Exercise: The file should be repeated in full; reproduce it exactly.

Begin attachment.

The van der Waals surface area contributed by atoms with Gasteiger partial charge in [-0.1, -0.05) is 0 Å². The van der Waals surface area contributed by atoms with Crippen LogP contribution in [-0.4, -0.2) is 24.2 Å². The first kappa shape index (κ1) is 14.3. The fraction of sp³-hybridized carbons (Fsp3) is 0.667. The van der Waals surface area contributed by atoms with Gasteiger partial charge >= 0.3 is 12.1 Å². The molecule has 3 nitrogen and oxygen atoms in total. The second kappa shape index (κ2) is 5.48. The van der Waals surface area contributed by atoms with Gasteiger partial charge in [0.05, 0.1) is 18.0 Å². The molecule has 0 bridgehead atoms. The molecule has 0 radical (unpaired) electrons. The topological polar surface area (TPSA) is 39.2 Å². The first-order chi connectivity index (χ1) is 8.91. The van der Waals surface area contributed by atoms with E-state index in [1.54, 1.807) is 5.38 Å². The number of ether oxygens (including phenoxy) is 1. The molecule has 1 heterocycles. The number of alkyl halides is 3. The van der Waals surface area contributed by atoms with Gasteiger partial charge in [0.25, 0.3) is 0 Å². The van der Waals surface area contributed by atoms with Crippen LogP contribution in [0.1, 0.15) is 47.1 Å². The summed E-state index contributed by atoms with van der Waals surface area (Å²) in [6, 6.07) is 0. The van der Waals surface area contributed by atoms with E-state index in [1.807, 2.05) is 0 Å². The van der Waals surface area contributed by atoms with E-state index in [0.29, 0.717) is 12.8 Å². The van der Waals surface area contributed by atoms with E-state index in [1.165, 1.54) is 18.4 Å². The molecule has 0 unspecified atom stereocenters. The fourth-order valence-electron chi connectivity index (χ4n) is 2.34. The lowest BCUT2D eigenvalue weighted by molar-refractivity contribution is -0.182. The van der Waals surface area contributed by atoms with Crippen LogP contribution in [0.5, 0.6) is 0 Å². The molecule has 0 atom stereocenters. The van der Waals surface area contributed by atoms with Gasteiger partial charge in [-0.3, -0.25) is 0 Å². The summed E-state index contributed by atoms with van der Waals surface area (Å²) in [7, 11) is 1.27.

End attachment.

The van der Waals surface area contributed by atoms with Gasteiger partial charge in [-0.1, -0.05) is 0 Å². The van der Waals surface area contributed by atoms with Crippen LogP contribution in [-0.4, -0.2) is 24.2 Å². The first kappa shape index (κ1) is 14.3. The fraction of sp³-hybridized carbons (Fsp3) is 0.667. The van der Waals surface area contributed by atoms with Gasteiger partial charge >= 0.3 is 12.1 Å². The molecule has 3 nitrogen and oxygen atoms in total. The second kappa shape index (κ2) is 5.48. The van der Waals surface area contributed by atoms with Gasteiger partial charge in [0.05, 0.1) is 18.0 Å². The molecule has 0 bridgehead atoms. The molecule has 0 radical (unpaired) electrons. The topological polar surface area (TPSA) is 39.2 Å². The first-order chi connectivity index (χ1) is 8.91. The van der Waals surface area contributed by atoms with E-state index in [1.54, 1.807) is 5.38 Å². The number of ether oxygens (including phenoxy) is 1. The molecule has 1 heterocycles. The number of alkyl halides is 3. The van der Waals surface area contributed by atoms with Gasteiger partial charge in [0.25, 0.3) is 0 Å². The van der Waals surface area contributed by atoms with Crippen LogP contribution in [0.1, 0.15) is 47.1 Å². The summed E-state index contributed by atoms with van der Waals surface area (Å²) in [6, 6.07) is 0. The van der Waals surface area contributed by atoms with E-state index in [1.807, 2.05) is 0 Å². The van der Waals surface area contributed by atoms with E-state index in [0.29, 0.717) is 12.8 Å². The van der Waals surface area contributed by atoms with E-state index in [1.165, 1.54) is 18.4 Å². The molecule has 0 unspecified atom stereocenters. The fourth-order valence-electron chi connectivity index (χ4n) is 2.34. The lowest BCUT2D eigenvalue weighted by molar-refractivity contribution is -0.182. The van der Waals surface area contributed by atoms with Crippen LogP contribution in [0.5, 0.6) is 0 Å². The molecule has 0 atom stereocenters. The van der Waals surface area contributed by atoms with Gasteiger partial charge in [-0.3, -0.25) is 0 Å². The summed E-state index contributed by atoms with van der Waals surface area (Å²) in [7, 11) is 1.27.